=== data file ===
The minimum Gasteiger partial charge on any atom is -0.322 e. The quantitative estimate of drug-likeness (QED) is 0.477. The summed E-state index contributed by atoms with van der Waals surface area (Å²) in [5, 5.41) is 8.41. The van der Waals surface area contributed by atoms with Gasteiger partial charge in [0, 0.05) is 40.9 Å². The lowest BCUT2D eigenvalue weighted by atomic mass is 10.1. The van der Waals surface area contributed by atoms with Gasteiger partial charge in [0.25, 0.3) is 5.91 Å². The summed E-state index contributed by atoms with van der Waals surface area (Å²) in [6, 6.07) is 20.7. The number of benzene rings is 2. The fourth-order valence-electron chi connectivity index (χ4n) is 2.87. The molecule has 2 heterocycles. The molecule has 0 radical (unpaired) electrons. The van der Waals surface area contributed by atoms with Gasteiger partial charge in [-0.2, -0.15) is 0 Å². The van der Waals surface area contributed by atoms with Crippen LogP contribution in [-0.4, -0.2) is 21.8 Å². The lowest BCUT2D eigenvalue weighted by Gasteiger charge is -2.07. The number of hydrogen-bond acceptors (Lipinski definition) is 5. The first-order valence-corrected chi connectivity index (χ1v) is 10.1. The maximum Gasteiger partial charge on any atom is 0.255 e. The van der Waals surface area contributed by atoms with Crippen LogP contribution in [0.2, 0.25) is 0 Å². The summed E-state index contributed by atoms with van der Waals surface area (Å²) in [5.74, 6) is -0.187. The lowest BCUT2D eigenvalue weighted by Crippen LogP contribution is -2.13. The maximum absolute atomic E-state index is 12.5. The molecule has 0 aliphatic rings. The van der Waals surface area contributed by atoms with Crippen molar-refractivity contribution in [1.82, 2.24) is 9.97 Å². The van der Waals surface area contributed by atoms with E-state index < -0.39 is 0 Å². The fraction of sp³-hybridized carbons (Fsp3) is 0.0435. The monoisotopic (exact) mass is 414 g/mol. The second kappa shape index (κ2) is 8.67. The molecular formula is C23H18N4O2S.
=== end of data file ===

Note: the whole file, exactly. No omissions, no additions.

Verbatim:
The minimum Gasteiger partial charge on any atom is -0.322 e. The quantitative estimate of drug-likeness (QED) is 0.477. The summed E-state index contributed by atoms with van der Waals surface area (Å²) in [5, 5.41) is 8.41. The van der Waals surface area contributed by atoms with Gasteiger partial charge in [0, 0.05) is 40.9 Å². The lowest BCUT2D eigenvalue weighted by atomic mass is 10.1. The van der Waals surface area contributed by atoms with Gasteiger partial charge in [0.25, 0.3) is 5.91 Å². The summed E-state index contributed by atoms with van der Waals surface area (Å²) in [6, 6.07) is 20.7. The number of benzene rings is 2. The fourth-order valence-electron chi connectivity index (χ4n) is 2.87. The molecule has 2 heterocycles. The molecule has 0 radical (unpaired) electrons. The van der Waals surface area contributed by atoms with Gasteiger partial charge in [-0.2, -0.15) is 0 Å². The van der Waals surface area contributed by atoms with Crippen LogP contribution in [-0.4, -0.2) is 21.8 Å². The lowest BCUT2D eigenvalue weighted by Gasteiger charge is -2.07. The number of hydrogen-bond acceptors (Lipinski definition) is 5. The first-order valence-corrected chi connectivity index (χ1v) is 10.1. The maximum Gasteiger partial charge on any atom is 0.255 e. The van der Waals surface area contributed by atoms with Crippen LogP contribution in [0.2, 0.25) is 0 Å². The summed E-state index contributed by atoms with van der Waals surface area (Å²) in [5.74, 6) is -0.187. The lowest BCUT2D eigenvalue weighted by Crippen LogP contribution is -2.13. The maximum absolute atomic E-state index is 12.5. The molecule has 0 aliphatic rings. The van der Waals surface area contributed by atoms with Crippen molar-refractivity contribution in [1.82, 2.24) is 9.97 Å². The van der Waals surface area contributed by atoms with E-state index < -0.39 is 0 Å². The fraction of sp³-hybridized carbons (Fsp3) is 0.0435. The monoisotopic (exact) mass is 414 g/mol. The second kappa shape index (κ2) is 8.67. The molecular formula is C23H18N4O2S.